According to a report in this newspaper yesterday, a security official has claimed that “preliminary contacts have been established with Siraj Haqqani and other leaders of his group through intermediaries in a bid to engineer a rapprochement with the Karzai administration”. Could this be true? There are several reasons to suggest that it is premature at best, or perhaps an attempt by Pakistani officials to counter the recent, negative comments emanating from certain Afghan quarters. Some context here is essential. The overarching theme in Afghanistan at the moment is confusion.
The Americans are publicly sticking with Gen McChrystal’s plan of denting the Taliban resistance before initiating any process of ‘reconciliation’ that will shape the post-American future of Afghanistan. However, the McChrystal plan’s first phase — denting the Taliban’s resistance — is by all accounts not going as the Americans hoped. Yet, in the absence of an alternative plan and the American resistance thus far to change course, strategic confusion has set in. Some of the other players in Afghanistan are pushing to initiate the process of reconciliation with the Taliban now, while the Americans are digging in their heels. The terribly unsettling fact is that no one seems to know what direction Afghanistan is headed in.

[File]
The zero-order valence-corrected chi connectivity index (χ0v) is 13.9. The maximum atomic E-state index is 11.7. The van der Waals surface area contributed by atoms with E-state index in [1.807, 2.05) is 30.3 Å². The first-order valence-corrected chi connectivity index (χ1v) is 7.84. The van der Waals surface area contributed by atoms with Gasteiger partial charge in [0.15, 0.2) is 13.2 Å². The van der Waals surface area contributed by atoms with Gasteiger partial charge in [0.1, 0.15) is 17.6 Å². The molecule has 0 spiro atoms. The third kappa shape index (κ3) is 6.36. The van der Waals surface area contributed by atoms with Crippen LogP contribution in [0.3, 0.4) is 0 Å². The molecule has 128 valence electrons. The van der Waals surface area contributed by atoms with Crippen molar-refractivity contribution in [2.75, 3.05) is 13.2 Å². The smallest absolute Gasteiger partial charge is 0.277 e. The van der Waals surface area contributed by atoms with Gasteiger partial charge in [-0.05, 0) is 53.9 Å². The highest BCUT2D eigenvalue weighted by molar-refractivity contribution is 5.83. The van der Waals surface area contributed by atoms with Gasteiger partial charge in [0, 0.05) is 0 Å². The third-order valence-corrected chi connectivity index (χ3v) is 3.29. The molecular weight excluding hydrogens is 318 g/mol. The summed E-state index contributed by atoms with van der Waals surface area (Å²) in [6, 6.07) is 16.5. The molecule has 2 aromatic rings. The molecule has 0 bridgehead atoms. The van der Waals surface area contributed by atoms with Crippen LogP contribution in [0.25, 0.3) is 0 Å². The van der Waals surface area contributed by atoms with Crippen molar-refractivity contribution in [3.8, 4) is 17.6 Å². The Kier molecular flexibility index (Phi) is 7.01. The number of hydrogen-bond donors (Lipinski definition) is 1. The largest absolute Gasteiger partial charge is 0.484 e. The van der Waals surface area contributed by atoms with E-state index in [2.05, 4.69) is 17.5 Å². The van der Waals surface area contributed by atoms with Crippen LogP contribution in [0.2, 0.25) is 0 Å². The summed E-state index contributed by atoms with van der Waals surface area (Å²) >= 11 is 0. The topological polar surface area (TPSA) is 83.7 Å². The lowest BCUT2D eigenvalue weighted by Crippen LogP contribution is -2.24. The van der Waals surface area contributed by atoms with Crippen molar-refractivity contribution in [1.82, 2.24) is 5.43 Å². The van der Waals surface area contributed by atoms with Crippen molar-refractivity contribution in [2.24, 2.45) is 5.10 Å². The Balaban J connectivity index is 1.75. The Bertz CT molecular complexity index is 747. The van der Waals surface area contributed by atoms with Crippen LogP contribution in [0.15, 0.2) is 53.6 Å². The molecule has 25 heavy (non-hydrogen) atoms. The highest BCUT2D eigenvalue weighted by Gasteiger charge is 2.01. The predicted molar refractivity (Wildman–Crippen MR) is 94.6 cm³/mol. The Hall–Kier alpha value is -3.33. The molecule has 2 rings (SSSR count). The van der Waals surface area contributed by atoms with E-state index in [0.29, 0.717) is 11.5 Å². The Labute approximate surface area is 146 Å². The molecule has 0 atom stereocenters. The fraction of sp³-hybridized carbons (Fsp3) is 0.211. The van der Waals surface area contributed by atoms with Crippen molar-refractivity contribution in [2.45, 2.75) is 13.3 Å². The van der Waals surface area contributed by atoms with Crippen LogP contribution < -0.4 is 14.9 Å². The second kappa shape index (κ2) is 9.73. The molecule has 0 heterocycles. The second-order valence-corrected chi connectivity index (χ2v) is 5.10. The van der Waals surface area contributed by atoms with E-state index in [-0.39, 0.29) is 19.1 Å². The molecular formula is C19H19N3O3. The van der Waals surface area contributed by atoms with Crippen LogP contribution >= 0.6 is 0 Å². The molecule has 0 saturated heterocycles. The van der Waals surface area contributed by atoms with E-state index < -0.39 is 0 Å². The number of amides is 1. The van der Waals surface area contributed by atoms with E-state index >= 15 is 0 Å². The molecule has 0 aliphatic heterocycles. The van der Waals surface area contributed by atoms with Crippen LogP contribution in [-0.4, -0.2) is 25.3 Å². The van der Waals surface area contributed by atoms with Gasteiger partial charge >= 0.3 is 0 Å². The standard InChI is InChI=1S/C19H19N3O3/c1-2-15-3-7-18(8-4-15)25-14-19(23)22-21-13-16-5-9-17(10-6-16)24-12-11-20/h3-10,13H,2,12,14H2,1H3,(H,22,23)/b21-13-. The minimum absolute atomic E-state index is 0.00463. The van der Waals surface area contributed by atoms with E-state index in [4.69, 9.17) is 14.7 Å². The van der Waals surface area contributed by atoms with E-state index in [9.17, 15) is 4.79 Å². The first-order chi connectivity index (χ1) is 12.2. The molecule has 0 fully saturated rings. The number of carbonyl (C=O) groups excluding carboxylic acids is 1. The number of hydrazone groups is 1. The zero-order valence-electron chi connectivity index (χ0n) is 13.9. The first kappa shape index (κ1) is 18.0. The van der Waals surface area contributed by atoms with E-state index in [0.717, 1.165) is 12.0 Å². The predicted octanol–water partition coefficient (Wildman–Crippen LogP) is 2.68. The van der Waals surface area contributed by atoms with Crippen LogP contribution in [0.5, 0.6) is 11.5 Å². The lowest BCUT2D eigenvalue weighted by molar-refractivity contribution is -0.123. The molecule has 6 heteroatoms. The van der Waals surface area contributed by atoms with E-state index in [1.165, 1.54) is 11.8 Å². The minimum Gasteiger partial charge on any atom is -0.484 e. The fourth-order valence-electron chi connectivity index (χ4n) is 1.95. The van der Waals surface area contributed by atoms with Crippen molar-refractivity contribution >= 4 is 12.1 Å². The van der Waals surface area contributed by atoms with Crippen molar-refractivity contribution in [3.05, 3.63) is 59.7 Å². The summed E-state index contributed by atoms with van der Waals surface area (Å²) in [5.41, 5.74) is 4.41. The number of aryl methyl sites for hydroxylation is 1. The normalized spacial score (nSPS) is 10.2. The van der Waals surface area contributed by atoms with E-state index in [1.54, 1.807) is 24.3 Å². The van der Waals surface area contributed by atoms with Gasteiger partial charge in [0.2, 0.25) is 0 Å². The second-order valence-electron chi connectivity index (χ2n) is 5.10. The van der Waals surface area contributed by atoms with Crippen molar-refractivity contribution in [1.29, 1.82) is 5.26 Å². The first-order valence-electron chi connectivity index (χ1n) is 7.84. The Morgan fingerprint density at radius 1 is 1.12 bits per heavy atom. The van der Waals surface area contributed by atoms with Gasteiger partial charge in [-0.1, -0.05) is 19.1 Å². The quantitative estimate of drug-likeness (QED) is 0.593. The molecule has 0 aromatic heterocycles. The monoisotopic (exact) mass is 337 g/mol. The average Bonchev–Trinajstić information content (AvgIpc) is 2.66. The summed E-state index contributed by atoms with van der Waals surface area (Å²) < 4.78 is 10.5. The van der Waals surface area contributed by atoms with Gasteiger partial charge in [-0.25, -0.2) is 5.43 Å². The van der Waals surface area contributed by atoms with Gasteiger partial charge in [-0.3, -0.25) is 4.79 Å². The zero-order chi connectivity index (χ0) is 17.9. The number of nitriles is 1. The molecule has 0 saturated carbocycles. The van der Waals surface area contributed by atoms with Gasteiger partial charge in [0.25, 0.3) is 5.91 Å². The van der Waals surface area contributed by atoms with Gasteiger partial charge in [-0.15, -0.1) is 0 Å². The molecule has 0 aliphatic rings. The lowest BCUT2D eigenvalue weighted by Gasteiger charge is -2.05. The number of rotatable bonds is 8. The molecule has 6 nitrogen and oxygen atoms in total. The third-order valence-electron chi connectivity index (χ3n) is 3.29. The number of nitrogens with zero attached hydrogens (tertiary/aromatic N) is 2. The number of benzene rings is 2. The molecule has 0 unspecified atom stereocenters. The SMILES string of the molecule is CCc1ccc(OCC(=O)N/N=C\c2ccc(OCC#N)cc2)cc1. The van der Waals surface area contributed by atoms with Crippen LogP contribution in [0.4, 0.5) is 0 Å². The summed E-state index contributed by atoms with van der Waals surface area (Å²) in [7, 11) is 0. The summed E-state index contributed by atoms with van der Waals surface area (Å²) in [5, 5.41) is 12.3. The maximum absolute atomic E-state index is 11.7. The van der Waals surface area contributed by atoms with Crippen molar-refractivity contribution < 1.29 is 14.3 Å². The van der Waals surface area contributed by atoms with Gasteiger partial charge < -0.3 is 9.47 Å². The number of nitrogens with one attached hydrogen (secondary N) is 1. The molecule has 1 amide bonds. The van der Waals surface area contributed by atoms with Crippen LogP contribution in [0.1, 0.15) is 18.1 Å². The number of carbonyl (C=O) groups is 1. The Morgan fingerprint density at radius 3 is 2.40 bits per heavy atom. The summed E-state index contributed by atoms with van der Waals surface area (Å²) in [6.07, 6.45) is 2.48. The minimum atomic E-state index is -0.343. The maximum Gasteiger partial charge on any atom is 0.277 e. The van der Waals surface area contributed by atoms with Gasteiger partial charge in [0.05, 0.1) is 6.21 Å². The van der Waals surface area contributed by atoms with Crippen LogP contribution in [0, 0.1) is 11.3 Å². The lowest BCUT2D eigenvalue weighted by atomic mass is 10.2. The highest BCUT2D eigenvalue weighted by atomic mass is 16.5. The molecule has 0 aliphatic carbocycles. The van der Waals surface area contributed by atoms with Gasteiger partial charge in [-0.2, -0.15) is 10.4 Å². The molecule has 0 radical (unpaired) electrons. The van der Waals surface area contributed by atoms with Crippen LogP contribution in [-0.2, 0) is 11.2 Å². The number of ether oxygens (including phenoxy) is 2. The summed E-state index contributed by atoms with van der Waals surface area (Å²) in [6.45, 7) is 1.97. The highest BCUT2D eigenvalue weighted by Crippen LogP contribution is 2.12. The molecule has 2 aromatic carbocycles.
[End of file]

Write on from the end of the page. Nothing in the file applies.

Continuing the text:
Enter the Pakistani official’s comments about there being a “possible roadmap for a political settlement between Kabul and the Haqqanis”. To be sure, Pakistan is eager to have a seat at the table at which the future of Afghanistan is to be determined. If that means acting as an intermediary with certain militants groups, then that too is likely to be tried. However, there are at least two problems in the context of the Haqqani group. One, and this is a problem for the Pakistan Army, the Americans have shown no interest in initiating a process of reconciliation at the moment and therefore are very unlikely to have approached Pakistan to play a role. Two, it seems unlikely that the Haqqani network will engage in any manner of talks, even with an Afghan such as Hamid Karzai, without the blessing of Mullah Omar. While the Haqqani network is largely autonomous operationally in the parts of Afghanistan under its control, it continues to take its strategic cues from Mullah Omar. Any sort of ‘independent’ deal, then, is unlikely.
The best course of action for Pakistan is the same as it has been for years now: secure Fata. That is the paramount national security aim for Pakistan, and whatever the goings-on in Afghanistan, the Pakistan Army must not lose sight of that fact. Prematurely focusing on Afghan solutions will only extend the problems inside Pakistan.
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